In science news, there are facts and there is hype—too often it’s difficult to tell one apart from the other. Such was the case with coverage of a new study that found a link between mobile phone radiation and cancer.
What did the researchers actually do?
The study involved leaving rats in specially designed chambers, where they were exposed to cellphone-type radiation. So far, only preliminary results have been published, involving 90 rats. (The results of the full study, which included some 2,500 rats and mice, are expected to be published in late 2017.) Researchers exposed the rats to 10 minutes of radiation followed by 10 minutes of break for a total of 18 hours, resulting in 9 hours of radiation exposure per day. In these early results, only male rats showed slight increased rates of brain tumors and heart tumors. There were no additional cancer risk to female rats.
How important are the results?
It’s too soon to draw any definitive conclusions, for many reasons. The preliminary study results only include a small number of rats. The levels of radiation they were exposed to greatly exceed humans’ average daily exposure. And lab results in rats or mice don’t often translate to humans. Additionally, previous studies with better methodology—some involving human observations—have not found a link between mobile phone radiation and cancer, including one such study published earlier this month.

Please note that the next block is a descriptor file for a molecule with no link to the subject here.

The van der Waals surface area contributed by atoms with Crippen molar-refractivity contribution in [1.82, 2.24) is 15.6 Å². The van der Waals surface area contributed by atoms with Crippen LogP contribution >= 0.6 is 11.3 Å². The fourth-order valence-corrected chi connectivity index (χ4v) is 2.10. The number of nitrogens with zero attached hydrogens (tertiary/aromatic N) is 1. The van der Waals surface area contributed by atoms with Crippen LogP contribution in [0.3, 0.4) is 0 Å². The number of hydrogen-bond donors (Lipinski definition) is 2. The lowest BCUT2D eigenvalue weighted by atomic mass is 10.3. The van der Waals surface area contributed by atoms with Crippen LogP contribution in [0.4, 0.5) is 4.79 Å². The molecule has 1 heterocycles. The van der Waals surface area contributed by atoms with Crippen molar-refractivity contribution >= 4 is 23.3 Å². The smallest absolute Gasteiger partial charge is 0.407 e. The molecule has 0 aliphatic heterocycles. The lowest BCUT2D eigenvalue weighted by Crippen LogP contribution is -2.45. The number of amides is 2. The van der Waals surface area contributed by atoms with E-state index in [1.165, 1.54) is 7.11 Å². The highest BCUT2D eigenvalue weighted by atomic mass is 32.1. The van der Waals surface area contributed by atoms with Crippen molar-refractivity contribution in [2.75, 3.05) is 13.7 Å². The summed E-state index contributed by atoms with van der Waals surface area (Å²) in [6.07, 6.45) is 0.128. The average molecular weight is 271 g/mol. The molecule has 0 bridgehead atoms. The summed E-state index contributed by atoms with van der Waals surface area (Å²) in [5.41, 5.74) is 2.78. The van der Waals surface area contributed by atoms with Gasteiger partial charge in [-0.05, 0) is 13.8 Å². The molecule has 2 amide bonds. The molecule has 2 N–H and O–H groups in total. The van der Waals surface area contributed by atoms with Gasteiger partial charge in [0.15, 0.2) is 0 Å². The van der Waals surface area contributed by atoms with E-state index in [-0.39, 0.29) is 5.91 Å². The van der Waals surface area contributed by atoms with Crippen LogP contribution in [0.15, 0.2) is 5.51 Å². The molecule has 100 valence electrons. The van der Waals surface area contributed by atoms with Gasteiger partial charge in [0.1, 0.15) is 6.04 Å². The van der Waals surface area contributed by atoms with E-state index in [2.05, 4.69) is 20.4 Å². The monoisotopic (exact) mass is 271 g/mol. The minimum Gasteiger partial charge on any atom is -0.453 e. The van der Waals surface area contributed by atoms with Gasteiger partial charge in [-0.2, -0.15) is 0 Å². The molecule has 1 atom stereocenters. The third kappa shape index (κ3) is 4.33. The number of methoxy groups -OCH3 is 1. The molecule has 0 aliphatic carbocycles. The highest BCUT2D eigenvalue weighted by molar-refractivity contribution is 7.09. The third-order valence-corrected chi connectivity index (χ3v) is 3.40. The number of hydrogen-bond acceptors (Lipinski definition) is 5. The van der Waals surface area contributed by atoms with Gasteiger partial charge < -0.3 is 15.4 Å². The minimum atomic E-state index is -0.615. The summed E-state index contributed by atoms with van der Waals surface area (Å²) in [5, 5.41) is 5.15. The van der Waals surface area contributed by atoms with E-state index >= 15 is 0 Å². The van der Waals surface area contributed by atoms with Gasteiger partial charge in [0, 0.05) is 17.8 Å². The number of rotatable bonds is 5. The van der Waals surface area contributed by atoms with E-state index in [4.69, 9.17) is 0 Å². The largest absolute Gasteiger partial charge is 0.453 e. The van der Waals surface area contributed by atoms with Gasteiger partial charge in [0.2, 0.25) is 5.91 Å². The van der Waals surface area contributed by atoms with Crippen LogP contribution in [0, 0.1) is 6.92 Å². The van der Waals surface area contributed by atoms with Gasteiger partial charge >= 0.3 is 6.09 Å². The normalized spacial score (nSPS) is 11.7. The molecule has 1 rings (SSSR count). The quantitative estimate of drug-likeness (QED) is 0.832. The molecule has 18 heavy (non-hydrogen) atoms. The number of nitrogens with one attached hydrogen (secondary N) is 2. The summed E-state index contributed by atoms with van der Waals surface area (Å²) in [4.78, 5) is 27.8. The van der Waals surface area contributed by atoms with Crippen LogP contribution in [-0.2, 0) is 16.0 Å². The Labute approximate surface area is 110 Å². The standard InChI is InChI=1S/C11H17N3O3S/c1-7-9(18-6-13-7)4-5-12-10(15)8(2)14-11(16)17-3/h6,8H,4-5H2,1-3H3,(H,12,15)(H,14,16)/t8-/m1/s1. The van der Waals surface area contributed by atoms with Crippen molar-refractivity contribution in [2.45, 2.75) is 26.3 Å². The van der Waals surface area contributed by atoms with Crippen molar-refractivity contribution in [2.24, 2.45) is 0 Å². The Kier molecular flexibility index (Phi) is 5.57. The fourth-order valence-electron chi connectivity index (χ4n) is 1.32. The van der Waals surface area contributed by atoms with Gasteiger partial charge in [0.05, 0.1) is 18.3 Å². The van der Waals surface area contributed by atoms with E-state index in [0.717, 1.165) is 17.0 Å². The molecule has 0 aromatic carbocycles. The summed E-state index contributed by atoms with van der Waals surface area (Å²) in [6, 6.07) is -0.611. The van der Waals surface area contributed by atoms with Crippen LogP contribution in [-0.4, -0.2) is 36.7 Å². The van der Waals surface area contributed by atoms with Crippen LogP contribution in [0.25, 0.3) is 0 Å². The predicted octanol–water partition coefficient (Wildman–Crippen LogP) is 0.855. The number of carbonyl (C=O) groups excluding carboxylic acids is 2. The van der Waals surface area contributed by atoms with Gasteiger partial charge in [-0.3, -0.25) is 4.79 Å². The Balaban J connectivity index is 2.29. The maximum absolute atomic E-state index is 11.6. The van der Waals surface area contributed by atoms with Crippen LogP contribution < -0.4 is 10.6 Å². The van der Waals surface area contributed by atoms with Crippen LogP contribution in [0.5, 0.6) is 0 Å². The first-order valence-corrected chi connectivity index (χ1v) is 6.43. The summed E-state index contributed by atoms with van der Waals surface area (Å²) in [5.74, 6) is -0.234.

The World Health Organization classifies cellphones under category 2B (possibly causes cancer), the same category as coffee, fossil fuel fumes, and pickled vegetables. All that ambiguity means experts are thrilled the US National Toxicology Program is investing money to find out whether the risk is real.
So….should I stop using my cellphone?
Mobile phone use has increased exponentially in the last 20 years, which means it’s important for governments to invest in researching the long-term health risks. But this particular study doesn’t change the status quo:
“Here we have a study that found fairly weak evidence of small effects of mobile phone radiation on tumors in rats, where it’s plausible that the effects are even smaller than what was found, and where it’s not yet clear how far any such results are applicable to humans,” says Kevin McConway, emeritus professor of applied statistics at the Open University. “I’m not going to stop using my mobile phone in the light of this.”
Until there’s better evidence, neither am I.